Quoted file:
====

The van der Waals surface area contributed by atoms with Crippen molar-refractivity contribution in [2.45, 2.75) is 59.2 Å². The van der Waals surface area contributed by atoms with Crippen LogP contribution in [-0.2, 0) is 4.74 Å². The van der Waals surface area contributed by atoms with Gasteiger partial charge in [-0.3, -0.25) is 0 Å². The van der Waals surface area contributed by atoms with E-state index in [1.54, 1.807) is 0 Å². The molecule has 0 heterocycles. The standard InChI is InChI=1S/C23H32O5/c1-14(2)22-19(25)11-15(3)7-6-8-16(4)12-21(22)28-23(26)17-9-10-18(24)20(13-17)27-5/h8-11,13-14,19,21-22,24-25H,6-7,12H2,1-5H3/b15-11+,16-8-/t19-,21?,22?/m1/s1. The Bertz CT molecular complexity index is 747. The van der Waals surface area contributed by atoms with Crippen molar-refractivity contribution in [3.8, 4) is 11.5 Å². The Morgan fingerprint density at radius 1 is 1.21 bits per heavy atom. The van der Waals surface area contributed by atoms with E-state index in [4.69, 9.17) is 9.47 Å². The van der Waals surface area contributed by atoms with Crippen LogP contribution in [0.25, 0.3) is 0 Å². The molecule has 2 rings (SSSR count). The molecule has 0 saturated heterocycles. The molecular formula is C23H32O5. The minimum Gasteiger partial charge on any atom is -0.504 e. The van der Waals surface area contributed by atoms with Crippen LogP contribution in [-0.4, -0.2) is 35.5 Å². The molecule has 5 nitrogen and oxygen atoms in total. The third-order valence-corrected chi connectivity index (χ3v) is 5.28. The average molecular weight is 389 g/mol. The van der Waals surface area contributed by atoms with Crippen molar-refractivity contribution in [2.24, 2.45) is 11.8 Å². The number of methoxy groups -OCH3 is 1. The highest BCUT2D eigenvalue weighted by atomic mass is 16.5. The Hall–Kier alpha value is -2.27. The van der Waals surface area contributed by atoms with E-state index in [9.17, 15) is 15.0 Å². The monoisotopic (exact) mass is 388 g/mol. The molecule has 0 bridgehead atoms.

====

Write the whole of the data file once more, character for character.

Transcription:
The van der Waals surface area contributed by atoms with Crippen molar-refractivity contribution in [2.45, 2.75) is 59.2 Å². The van der Waals surface area contributed by atoms with Crippen LogP contribution in [-0.2, 0) is 4.74 Å². The van der Waals surface area contributed by atoms with Gasteiger partial charge in [-0.3, -0.25) is 0 Å². The van der Waals surface area contributed by atoms with E-state index in [1.54, 1.807) is 0 Å². The molecule has 0 heterocycles. The standard InChI is InChI=1S/C23H32O5/c1-14(2)22-19(25)11-15(3)7-6-8-16(4)12-21(22)28-23(26)17-9-10-18(24)20(13-17)27-5/h8-11,13-14,19,21-22,24-25H,6-7,12H2,1-5H3/b15-11+,16-8-/t19-,21?,22?/m1/s1. The Bertz CT molecular complexity index is 747. The van der Waals surface area contributed by atoms with Crippen molar-refractivity contribution in [3.8, 4) is 11.5 Å². The Morgan fingerprint density at radius 1 is 1.21 bits per heavy atom. The van der Waals surface area contributed by atoms with E-state index in [4.69, 9.17) is 9.47 Å². The van der Waals surface area contributed by atoms with Crippen LogP contribution in [0.25, 0.3) is 0 Å². The molecule has 2 rings (SSSR count). The molecule has 0 saturated heterocycles. The molecular formula is C23H32O5. The minimum Gasteiger partial charge on any atom is -0.504 e. The van der Waals surface area contributed by atoms with Crippen LogP contribution in [-0.4, -0.2) is 35.5 Å². The molecule has 5 nitrogen and oxygen atoms in total. The third-order valence-corrected chi connectivity index (χ3v) is 5.28. The average molecular weight is 389 g/mol. The van der Waals surface area contributed by atoms with Crippen molar-refractivity contribution in [2.24, 2.45) is 11.8 Å². The number of methoxy groups -OCH3 is 1. The highest BCUT2D eigenvalue weighted by atomic mass is 16.5. The Hall–Kier alpha value is -2.27. The van der Waals surface area contributed by atoms with E-state index in [9.17, 15) is 15.0 Å². The monoisotopic (exact) mass is 388 g/mol. The molecule has 0 bridgehead atoms.